Straight from the Specialists
Food inflation returns to haunt India
(The views expressed in this column are the author’s own and do not represent those of Reuters)
The rise in food inflation was a shocker. Prices jumped 18.3 percent giving the government and the RBI an uneasy feeling and the stock market a big disappointment. In spite of promises, it looks like headline inflation will not drop below 6 percent by March.
The return of food inflation was unexpected. Production and prices of cereals were steady and prices of pulses and sugar had actually come down. What kicked up the price index were the prices of vegetables, meat and eggs. These are only about 13 percent of the consumer basket.
But the price rise was too sharp and too sudden and in a matter of three weeks pushed up the food price index more than 6 percent. That will jack up headline inflation by more than one percent in December.
Inflation has affected most of the developing countries. In China, inflation is at 5.1 percent with food inflation running at 11.7 percent. In Russia, inflation is at 8 percent, in Indonesia at 7 percent and so on. There is a fall in world food production and international food prices have been aggressively moving up. What is unusual about India is that inflation which had receded, with food prices remaining nearly steady since June, suddenly spiked in December.
The reason is that the rains were unusually excessive and irregular and production either dropped or there was exposure to pests. The prices of onions shot up more than 46 percent in the first three weeks of December and 67 percent over the year. In contrast, demand for fruits and vegetables increased with the expansion in population and improvement in incomes of urban and rural consumers.
This mismatch between demand and supply is not temporary. Production of fruits and vegetables is in the unorganised sector and the cultivation follows conventional methods. It is time that the vegetable sector receives greater attention. It has to be better organised using modern technology. ICAR and a number of universities have developed transgenic varieties of crops which are herbicide-tolerant and insect-resistant.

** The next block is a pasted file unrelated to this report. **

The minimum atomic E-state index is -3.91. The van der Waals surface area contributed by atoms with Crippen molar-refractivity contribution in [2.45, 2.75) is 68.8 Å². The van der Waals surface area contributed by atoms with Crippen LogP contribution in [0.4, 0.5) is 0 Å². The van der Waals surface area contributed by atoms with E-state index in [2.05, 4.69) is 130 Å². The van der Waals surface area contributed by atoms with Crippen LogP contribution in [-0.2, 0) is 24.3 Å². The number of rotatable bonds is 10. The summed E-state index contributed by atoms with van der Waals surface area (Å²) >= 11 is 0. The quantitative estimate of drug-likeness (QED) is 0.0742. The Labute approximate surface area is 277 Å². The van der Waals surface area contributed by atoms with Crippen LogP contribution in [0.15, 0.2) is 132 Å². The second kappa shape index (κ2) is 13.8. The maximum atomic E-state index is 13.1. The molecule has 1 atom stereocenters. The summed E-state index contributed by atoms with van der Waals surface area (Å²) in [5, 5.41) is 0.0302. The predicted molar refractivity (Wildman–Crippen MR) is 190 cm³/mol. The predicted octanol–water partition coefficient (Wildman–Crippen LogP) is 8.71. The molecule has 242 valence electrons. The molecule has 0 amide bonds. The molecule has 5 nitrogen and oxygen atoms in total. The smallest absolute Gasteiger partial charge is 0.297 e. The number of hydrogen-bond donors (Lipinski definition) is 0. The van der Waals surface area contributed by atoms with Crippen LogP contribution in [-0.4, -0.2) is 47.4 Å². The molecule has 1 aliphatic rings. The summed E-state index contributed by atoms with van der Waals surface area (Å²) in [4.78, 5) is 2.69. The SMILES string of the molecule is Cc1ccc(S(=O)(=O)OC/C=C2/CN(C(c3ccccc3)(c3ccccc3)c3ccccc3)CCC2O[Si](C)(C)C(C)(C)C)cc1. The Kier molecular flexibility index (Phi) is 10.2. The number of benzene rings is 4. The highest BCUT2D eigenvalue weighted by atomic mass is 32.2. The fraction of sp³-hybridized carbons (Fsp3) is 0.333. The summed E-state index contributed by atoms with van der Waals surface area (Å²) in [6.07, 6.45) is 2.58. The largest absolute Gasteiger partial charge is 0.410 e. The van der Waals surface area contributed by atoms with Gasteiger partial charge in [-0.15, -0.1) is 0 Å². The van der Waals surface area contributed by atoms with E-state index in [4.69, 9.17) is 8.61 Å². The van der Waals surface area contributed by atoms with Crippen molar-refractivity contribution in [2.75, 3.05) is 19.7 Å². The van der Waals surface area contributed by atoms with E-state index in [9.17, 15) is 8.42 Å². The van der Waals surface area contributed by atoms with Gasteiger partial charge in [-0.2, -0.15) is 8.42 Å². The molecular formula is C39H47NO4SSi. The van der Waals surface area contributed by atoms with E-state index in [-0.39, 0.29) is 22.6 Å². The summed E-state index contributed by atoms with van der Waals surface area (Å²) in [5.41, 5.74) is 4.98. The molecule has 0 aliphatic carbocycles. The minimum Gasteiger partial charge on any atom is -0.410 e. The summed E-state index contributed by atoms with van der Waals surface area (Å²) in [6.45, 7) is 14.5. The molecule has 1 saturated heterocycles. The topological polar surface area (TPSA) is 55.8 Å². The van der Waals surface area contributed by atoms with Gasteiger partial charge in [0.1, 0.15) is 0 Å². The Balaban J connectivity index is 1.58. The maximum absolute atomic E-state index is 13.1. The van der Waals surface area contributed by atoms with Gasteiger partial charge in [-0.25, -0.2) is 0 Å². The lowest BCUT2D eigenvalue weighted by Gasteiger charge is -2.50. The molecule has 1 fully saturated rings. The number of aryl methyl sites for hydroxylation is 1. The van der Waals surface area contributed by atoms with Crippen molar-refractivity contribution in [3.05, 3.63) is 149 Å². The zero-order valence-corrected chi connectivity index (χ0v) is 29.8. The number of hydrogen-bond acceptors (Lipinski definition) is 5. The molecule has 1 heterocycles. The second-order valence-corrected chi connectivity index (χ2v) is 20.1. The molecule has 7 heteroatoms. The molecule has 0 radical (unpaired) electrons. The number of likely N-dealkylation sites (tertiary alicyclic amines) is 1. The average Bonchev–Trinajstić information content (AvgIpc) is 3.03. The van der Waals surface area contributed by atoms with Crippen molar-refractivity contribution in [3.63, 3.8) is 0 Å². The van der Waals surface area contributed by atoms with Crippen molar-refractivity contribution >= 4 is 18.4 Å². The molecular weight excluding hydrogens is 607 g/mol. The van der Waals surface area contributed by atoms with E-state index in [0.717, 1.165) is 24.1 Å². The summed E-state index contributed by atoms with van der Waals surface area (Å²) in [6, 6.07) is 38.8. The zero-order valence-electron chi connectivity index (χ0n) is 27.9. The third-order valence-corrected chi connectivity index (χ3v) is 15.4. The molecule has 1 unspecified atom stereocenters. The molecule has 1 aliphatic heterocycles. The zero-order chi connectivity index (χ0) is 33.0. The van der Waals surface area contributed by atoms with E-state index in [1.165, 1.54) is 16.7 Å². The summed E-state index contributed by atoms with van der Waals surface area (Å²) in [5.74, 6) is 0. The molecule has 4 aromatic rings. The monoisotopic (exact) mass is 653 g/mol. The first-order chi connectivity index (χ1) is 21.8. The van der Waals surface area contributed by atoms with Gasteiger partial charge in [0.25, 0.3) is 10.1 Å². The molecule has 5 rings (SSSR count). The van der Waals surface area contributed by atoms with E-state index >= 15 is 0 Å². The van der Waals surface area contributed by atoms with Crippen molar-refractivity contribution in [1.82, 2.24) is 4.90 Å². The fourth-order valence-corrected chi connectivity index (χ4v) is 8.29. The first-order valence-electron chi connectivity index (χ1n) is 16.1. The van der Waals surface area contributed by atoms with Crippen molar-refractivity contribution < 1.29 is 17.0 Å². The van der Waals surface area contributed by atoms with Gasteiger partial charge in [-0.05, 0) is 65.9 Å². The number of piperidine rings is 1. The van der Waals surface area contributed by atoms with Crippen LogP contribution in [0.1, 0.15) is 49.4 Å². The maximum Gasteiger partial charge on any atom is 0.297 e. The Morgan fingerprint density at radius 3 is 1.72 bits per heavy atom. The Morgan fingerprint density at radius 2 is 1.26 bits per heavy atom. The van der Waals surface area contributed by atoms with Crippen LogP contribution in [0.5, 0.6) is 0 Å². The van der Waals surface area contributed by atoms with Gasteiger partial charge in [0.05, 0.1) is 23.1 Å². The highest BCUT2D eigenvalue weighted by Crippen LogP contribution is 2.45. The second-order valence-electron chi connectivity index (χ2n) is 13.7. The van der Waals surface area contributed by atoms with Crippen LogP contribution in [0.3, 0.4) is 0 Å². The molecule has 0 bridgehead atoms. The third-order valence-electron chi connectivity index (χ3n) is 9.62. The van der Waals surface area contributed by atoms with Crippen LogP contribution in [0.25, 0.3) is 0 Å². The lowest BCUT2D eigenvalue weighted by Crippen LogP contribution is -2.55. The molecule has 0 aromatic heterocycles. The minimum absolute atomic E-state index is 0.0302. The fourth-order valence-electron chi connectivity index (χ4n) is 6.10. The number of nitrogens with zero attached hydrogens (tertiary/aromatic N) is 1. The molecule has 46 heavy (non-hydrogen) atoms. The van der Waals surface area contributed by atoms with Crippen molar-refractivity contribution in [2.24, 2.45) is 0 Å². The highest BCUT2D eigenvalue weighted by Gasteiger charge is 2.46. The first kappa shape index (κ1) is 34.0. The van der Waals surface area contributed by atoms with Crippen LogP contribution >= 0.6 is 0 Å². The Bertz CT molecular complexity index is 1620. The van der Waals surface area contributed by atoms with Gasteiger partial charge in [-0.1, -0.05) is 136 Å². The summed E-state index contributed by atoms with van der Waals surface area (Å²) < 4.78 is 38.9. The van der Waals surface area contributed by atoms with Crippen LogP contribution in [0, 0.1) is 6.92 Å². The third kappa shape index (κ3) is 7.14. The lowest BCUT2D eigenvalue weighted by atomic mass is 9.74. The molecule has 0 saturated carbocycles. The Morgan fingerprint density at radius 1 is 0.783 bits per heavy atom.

There are also non-transgenic biotech approaches for enhancing conventional farming like marker-assisted selection, tissue culture, etc. which can make a tremendous difference to yield and quality. Some of these technologies are still on the shelf when they should have been commercially exploited by the farmers.
Apparently, there is neglect or resistance on the part of the government. Brinjal is a case in point. Although it had been scientifically tested and its safety well established by DBT, the ministry of environment delayed its implementation.
In future, the demand for fruits and vegetables will increase much faster than demand for cereals. Food inflation will persist if fruits and vegetable supply does not commensurately increase. Broadly, vegetable production will have to increase at more than 10 percent per year. The only way that growth can be achieved is by adopting new technologies which are the keys to larger production, higher farm incomes and stable prices.